Congressional advocates of the proposed Stop Online Piracy Act, as well as the recently passed PROTECT IP Act, contend that each will provide essential intellectual property protection to American businesses. However, several big names in the technology community have recently come forward to suggest legislators may not fully understand the digital implications of these bills.
According to Bloomberg, officials from Google, Yahoo, Facebook, eBay and other leading technology companies recently signed a letter to Congress expressing their collective concern over several provisions. Within the statement, representatives suggested that some of the tactics called upon to halt the expansion of online piracy may also threaten national cybersecurity in the process.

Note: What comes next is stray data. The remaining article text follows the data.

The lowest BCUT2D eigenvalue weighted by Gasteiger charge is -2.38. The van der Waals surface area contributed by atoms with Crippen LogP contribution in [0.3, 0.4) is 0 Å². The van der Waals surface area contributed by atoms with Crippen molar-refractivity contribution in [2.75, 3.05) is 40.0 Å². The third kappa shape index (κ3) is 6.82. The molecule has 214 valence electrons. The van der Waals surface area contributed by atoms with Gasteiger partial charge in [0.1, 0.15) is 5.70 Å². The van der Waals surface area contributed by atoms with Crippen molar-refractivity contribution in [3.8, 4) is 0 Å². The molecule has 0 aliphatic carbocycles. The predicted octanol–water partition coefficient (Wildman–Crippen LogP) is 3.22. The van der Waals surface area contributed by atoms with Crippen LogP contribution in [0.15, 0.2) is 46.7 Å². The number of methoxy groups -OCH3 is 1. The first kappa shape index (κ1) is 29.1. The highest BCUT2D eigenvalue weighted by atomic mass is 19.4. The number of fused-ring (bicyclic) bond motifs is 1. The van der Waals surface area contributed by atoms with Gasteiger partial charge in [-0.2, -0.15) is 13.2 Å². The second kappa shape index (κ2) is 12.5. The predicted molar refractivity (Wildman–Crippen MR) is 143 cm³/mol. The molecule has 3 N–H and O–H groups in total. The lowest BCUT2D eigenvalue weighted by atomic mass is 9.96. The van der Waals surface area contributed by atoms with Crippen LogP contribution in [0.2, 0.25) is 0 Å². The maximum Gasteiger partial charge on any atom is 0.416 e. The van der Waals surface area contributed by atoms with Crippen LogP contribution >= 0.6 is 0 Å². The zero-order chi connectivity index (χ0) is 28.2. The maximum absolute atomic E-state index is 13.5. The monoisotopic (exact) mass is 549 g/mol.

Independent analysis conducted by Brookings Institute researchers yielded similar conclusions.
"This paper does not deal with the questions of economic value, free expression or other issues raised by advocates on both sides," explained Brookings spokesman Allan Friedman. "Instead, I highlight the very real threats to cybersecurity in a small section of both bills in their attempt to execute policy through the internet architecture."
Within the report, Friedman suggested that the legislation would add greater complexity to cyberspace management and potentially inhibit separate, parallel initiatives. Also, the analyst noted that such regulation may inspire renewed vigor from the cybercriminal community, potentially compromising additional intellectual assets with their efforts.